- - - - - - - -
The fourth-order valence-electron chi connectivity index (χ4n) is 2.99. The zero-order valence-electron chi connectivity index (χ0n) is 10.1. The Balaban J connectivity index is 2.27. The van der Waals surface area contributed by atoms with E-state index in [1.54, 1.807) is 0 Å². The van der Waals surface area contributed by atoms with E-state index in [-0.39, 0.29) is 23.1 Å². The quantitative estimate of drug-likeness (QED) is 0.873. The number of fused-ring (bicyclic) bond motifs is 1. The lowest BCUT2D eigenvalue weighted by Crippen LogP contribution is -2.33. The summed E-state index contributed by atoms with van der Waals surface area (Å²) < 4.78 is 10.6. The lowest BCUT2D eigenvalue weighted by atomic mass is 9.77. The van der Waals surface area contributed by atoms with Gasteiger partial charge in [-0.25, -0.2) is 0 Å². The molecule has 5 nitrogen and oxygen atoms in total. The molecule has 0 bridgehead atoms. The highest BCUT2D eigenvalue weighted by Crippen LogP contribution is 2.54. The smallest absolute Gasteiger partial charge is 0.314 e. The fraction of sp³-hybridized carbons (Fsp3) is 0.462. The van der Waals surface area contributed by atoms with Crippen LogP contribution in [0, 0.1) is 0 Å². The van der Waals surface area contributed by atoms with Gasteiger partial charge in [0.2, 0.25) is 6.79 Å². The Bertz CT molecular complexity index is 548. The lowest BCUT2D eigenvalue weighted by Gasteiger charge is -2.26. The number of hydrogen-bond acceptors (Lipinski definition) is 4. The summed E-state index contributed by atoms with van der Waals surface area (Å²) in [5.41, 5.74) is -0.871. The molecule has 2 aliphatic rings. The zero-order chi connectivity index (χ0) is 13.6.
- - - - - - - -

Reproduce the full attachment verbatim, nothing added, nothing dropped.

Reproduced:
The fourth-order valence-electron chi connectivity index (χ4n) is 2.99. The zero-order valence-electron chi connectivity index (χ0n) is 10.1. The Balaban J connectivity index is 2.27. The van der Waals surface area contributed by atoms with E-state index in [1.54, 1.807) is 0 Å². The van der Waals surface area contributed by atoms with E-state index in [-0.39, 0.29) is 23.1 Å². The quantitative estimate of drug-likeness (QED) is 0.873. The number of fused-ring (bicyclic) bond motifs is 1. The lowest BCUT2D eigenvalue weighted by Crippen LogP contribution is -2.33. The summed E-state index contributed by atoms with van der Waals surface area (Å²) < 4.78 is 10.6. The lowest BCUT2D eigenvalue weighted by atomic mass is 9.77. The van der Waals surface area contributed by atoms with Gasteiger partial charge in [-0.25, -0.2) is 0 Å². The molecule has 5 nitrogen and oxygen atoms in total. The molecule has 0 bridgehead atoms. The highest BCUT2D eigenvalue weighted by Crippen LogP contribution is 2.54. The smallest absolute Gasteiger partial charge is 0.314 e. The fraction of sp³-hybridized carbons (Fsp3) is 0.462. The van der Waals surface area contributed by atoms with Crippen LogP contribution in [0, 0.1) is 0 Å². The van der Waals surface area contributed by atoms with Gasteiger partial charge in [0.2, 0.25) is 6.79 Å². The Bertz CT molecular complexity index is 548. The lowest BCUT2D eigenvalue weighted by Gasteiger charge is -2.26. The number of hydrogen-bond acceptors (Lipinski definition) is 4. The summed E-state index contributed by atoms with van der Waals surface area (Å²) in [5.41, 5.74) is -0.871. The molecule has 2 aliphatic rings. The zero-order chi connectivity index (χ0) is 13.6.